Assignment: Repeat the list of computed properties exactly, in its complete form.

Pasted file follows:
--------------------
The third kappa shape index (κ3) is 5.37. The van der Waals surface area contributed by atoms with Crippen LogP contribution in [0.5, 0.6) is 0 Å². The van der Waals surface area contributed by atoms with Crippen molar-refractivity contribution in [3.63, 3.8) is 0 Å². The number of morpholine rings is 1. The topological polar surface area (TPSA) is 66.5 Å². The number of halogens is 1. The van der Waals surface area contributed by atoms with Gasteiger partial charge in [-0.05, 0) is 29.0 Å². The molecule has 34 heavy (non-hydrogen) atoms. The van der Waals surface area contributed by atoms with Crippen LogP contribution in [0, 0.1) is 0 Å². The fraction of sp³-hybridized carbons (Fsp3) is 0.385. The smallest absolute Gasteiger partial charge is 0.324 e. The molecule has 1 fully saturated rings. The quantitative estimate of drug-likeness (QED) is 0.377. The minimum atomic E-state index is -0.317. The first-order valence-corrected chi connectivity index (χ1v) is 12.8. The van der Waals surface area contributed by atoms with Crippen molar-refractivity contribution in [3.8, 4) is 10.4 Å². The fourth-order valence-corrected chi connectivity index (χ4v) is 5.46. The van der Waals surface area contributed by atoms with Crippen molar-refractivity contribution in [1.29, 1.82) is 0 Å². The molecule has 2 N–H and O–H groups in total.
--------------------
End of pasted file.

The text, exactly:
The third kappa shape index (κ3) is 5.37. The van der Waals surface area contributed by atoms with Crippen LogP contribution in [0.5, 0.6) is 0 Å². The van der Waals surface area contributed by atoms with Crippen molar-refractivity contribution in [3.63, 3.8) is 0 Å². The number of morpholine rings is 1. The topological polar surface area (TPSA) is 66.5 Å². The number of halogens is 1. The van der Waals surface area contributed by atoms with Gasteiger partial charge in [-0.05, 0) is 29.0 Å². The molecule has 34 heavy (non-hydrogen) atoms. The van der Waals surface area contributed by atoms with Crippen LogP contribution in [0, 0.1) is 0 Å². The fraction of sp³-hybridized carbons (Fsp3) is 0.385. The smallest absolute Gasteiger partial charge is 0.324 e. The molecule has 1 fully saturated rings. The quantitative estimate of drug-likeness (QED) is 0.377. The minimum atomic E-state index is -0.317. The first-order valence-corrected chi connectivity index (χ1v) is 12.8. The van der Waals surface area contributed by atoms with Crippen molar-refractivity contribution in [3.8, 4) is 10.4 Å². The fourth-order valence-corrected chi connectivity index (χ4v) is 5.46. The van der Waals surface area contributed by atoms with Crippen molar-refractivity contribution in [1.29, 1.82) is 0 Å². The molecule has 2 N–H and O–H groups in total.